Initially, in operation 302, service usage information associated with a plurality of customers is received. Such usage information may include time-based data, content-based data, and/or any data that facilitates billing for a service. Of course, the service may include anything that is paid for by a customer.
Next, in operation 304, the service usage information is distributed to a plurality of billing processor platforms for being processed by the billing processor platforms, for processing the service usage information. See operation 306. Such processing by the billing processor platforms may be accomplished in parallel.
In one embodiment, each billing processor platform may include at least one processor (e.g. see central processing unit 210 of
In use, the aforementioned distribution is accomplished in a substantially billing cycle-independent manner. In other words, the service usage information is distributed in a manner that is at least partially independent of a billing cycle.
Such billing cycle-independent distribution may, in one embodiment, be accomplished by associating a rating partition identifier (instead and/or independent of a billing cycle identifier of the prior art) with each customer. Any service usage information may receive an associated relevant rating partition identifier from the customer to which it is associated. To this end, a billing cycle does not necessarily determine the billing processor platform where the customer-related data is stored and processed. More optional details associated with such identifier will be set forth hereinafter in greater detail. Of course, any billing cycle-independent distribution may be utilized to ensure that less billing processor platform resources are wasted [i.e. less processors (CPU's), etc. are required, etc.].
By this feature, the service usage information may be distributed to the different billing processor platforms without necessary regard to any sort of specific allocation to each of the billing processor platforms. By doing this, the billing processor platforms simultaneously handle processing for a mix of customers and a mix of different cycles.
In one embodiment, the service usage information may be stored in a local database, associated with a particular billing processor platform. In the alternative, a centralized database may be used to store the customer usage information. In such embodiment, the billing processor platforms each receive the appropriated customer usage information from the centralized database.
In one embodiment, a customer population may be partitioned into different billing cycles, and billing processing may be performed in the context of a billing cycle. Further, billing processing may involve several manipulations of the service usage data associated with the customers of a specific billing cycle. Since the customers of a billing cycle are distributed in a billing cycle-independent manner, the distribution of billing processing activities may be permitted.
More illustrative information will now be set forth regarding various optional architectures and features with which the foregoing method 300 may or may not be implemented, per the desires of the user. It should be strongly noted that the following information is set forth for illustrative purposes and should not be construed as limiting in any manner. Any of the following features may be optionally incorporated with or without the exclusion of other features described.
As mentioned earlier, a billing cycle-independent distribution may, in one embodiment, be accomplished by associating a rating partition identifier with each customer and/or service usage information. This allocation may be carried out in a variety of ways. Table 1 illustrates two exemplary allocation techniques.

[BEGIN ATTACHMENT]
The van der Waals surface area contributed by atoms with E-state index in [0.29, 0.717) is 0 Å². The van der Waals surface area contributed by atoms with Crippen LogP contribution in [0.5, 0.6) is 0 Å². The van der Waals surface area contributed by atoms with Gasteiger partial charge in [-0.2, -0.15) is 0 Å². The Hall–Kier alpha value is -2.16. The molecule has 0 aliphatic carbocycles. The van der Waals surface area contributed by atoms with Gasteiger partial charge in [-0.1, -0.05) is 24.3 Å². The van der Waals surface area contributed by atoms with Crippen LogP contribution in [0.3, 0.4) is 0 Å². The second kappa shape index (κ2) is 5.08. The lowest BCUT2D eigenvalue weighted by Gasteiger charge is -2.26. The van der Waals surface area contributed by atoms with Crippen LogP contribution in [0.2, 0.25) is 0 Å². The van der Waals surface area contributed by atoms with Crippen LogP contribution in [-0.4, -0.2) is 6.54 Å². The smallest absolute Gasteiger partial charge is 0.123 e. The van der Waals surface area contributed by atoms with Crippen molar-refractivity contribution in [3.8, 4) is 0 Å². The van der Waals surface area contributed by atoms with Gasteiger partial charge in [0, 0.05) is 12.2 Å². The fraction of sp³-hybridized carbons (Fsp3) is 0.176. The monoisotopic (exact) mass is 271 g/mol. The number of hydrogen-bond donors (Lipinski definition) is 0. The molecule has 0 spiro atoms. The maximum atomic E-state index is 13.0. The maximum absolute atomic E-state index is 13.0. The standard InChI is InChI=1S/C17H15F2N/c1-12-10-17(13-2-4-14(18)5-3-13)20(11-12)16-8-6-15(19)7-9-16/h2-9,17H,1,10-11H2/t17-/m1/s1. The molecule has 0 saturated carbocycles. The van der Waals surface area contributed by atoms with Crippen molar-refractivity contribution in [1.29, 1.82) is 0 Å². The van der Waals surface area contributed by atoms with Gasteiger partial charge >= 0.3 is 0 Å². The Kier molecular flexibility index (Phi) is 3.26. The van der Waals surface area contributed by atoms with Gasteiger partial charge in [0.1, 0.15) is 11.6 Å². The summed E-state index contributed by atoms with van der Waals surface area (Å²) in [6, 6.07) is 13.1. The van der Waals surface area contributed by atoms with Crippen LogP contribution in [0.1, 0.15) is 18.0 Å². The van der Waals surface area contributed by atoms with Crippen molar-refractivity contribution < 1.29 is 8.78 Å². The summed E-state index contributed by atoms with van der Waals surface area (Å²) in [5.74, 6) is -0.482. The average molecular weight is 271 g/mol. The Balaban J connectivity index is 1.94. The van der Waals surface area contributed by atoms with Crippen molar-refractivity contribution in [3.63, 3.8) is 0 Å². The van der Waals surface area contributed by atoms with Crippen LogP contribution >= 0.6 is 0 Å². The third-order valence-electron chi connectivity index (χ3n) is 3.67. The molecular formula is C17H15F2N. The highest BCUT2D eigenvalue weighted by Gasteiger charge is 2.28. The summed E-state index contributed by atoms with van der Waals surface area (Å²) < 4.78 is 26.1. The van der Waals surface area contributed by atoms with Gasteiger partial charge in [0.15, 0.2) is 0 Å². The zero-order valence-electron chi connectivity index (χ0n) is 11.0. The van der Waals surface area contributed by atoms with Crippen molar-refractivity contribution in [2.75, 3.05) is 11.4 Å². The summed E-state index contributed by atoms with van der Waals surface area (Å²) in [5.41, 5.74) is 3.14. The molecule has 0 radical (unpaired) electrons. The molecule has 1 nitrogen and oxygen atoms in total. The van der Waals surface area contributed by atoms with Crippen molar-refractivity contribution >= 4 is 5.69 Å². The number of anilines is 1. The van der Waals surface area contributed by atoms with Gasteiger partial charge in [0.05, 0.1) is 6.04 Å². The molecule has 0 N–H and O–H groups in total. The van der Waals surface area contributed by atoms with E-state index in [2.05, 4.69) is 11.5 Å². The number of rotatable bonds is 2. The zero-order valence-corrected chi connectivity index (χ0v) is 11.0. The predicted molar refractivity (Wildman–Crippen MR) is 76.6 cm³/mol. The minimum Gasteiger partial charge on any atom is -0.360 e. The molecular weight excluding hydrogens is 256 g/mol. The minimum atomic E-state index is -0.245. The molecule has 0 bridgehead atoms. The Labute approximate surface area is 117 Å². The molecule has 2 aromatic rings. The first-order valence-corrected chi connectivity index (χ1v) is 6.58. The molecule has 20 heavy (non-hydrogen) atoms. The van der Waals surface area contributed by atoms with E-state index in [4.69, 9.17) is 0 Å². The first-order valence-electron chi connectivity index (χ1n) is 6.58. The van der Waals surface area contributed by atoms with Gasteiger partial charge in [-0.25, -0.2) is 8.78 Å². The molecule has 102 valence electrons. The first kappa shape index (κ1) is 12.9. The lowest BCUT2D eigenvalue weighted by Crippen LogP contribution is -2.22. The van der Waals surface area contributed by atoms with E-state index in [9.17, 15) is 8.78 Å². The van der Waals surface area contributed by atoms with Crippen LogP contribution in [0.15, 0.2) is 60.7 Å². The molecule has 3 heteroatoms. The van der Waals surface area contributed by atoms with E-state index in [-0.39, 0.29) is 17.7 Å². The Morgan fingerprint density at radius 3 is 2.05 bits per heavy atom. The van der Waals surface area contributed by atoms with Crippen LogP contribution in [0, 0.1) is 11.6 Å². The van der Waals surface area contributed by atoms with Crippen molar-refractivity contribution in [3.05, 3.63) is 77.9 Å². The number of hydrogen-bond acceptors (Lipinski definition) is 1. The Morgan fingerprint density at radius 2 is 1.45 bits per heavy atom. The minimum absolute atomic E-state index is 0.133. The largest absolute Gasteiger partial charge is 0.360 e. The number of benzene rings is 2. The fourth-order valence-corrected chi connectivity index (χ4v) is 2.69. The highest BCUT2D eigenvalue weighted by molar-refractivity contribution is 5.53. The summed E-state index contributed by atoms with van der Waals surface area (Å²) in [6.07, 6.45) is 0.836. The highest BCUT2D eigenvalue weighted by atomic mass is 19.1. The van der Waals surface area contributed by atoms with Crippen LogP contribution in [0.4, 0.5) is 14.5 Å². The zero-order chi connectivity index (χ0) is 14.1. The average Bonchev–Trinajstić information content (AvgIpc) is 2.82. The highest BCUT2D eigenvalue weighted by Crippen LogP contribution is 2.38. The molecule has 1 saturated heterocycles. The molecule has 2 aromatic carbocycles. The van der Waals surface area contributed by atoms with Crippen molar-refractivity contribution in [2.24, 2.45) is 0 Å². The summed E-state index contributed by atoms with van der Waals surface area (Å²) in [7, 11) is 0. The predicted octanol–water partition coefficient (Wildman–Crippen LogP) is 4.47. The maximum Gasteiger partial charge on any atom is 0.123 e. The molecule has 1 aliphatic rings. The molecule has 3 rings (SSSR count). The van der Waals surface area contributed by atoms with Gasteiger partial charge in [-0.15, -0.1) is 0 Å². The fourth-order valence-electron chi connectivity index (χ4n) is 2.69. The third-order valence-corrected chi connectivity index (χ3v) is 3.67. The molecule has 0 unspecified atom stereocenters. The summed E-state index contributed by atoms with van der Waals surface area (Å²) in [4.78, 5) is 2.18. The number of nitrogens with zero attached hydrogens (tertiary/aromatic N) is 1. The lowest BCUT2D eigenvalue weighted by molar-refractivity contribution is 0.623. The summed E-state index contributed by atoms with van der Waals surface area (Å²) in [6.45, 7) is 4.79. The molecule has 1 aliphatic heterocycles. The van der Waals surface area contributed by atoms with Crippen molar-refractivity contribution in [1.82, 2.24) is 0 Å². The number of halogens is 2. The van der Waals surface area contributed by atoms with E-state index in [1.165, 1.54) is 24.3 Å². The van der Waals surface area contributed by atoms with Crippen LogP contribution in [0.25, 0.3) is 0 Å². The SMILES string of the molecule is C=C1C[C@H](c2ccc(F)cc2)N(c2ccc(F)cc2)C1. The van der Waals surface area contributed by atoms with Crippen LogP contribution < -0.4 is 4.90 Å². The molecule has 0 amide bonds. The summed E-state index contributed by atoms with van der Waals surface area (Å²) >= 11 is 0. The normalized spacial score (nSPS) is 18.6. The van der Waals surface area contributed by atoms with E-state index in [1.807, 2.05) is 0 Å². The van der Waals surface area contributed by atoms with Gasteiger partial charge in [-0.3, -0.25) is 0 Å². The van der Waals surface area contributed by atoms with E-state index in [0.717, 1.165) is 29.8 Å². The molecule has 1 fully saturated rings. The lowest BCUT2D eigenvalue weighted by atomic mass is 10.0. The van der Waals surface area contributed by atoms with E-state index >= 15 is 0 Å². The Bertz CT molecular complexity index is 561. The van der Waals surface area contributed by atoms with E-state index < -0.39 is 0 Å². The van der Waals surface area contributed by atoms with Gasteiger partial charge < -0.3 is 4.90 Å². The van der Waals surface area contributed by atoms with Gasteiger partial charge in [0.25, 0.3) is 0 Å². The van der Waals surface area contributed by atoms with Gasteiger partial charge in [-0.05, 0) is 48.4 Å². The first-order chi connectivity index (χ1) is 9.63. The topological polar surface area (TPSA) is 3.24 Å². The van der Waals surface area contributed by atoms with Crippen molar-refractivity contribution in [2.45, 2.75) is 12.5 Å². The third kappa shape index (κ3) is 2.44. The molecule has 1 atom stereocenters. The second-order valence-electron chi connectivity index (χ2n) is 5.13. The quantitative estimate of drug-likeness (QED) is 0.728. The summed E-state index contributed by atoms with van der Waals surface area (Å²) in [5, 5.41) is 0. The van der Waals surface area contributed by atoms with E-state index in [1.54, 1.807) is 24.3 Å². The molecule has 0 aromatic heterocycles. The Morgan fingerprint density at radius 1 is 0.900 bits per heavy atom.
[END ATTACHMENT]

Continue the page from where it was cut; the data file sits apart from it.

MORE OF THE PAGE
Load Balancing -
An allocation algorithm that maintains balanced
partitions in terms of a number of customers and
maintains an even distribution of each cycle
among the partitions
Maintains compatibility with prior art functionality,
where all customers of a cycle reside in a single
As an option, an application program interface may be included for moving a customer between partitions. This may be beneficial when migrating a customer from a postpaid system to a prepaid system, etc.
Thus, each customer may have a rating partition identifier, which may be used to determine the billing processor platform where such customer is handled. The rating partition identifier may be used to replace a customer's billing cycle in determining the billing processor platform that processes service usage information for the given customer. Such separation of the billing cycle from rating partition enables distributed cycle deployments of an event processing system, where customers with the same billing cycle may be spread across multiple billing processor platforms.
Distribution of end of cycle activities (i.e. rerating by applying a different rate of charge, extraction of data for various end of cycle processing/analysis, etc.) may further be distributed across multiple billing processor platforms. This may reduce hardware requirements, since, in the prior art, billing processor platforms often required spare resources for handling end of cycle activities, since such activities could not be distributed over multiple billing processor platforms.
It should be noted that a rating partition identifier-based deployment does not preclude and may be used to provide a traditional deployment, where all customers belonging to a cycle reside together.
Additional illustrative information regarding various optional architectures and features with which the foregoing systems and methods may or may not be implemented may be found in Appendix A of a provisional application filed Feb. 25, 2005 under application Ser. No. 60/656,746, which is incorporated herein by reference in its entirety. It should be strongly noted that the information in Appendix A is set forth for illustrative purposes and should not be construed as limiting in any manner.
While various embodiments have been described above, it should be understood that they have been presented by way of example only, and not limitation. For example, any of the network elements may employ any of the desired functionality set forth hereinabove. Thus, the breadth and scope of a preferred embodiment should not be limited by any of the above-described exemplary embodiments, but should be defined only in accordance with the following claims and their equivalents.
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|U.S. Classification||379/100.03, 379/116, 379/114.03, 705/30, 705/40, 705/400|
|International Classification||H04M15/00, H04M11/00, G06Q40/00, G07F19/00, G06F17/00, G07B17/00|
|Cooperative Classification||H04M15/31, H04M15/41, H04M15/00, G06Q20/102, H04M15/43, H04M15/70, G06Q30/04, H04M2215/96, G06Q40/12, G06Q30/0283, G06Q20/14|
|European Classification||G06Q20/14, H04M15/70, H04M15/31, H04M15/43, H04M15/00, H04M15/41, G06Q30/04, G06Q40/10, G06Q30/0283, G06Q20/102|
|Apr 13, 2005||AS||Assignment|
Owner name: AMDOCS SOFTWARE SYSTEMS LIMITED, IRELAND
Free format text: ASSIGNMENT OF ASSIGNORS INTEREST;ASSIGNORS:LEVANONI, YISHAI;SHALIT, DORON;REEL/FRAME:016479/0468
Effective date: 20050413
|Jun 3, 2015||FPAY||Fee payment|
Year of fee payment: 4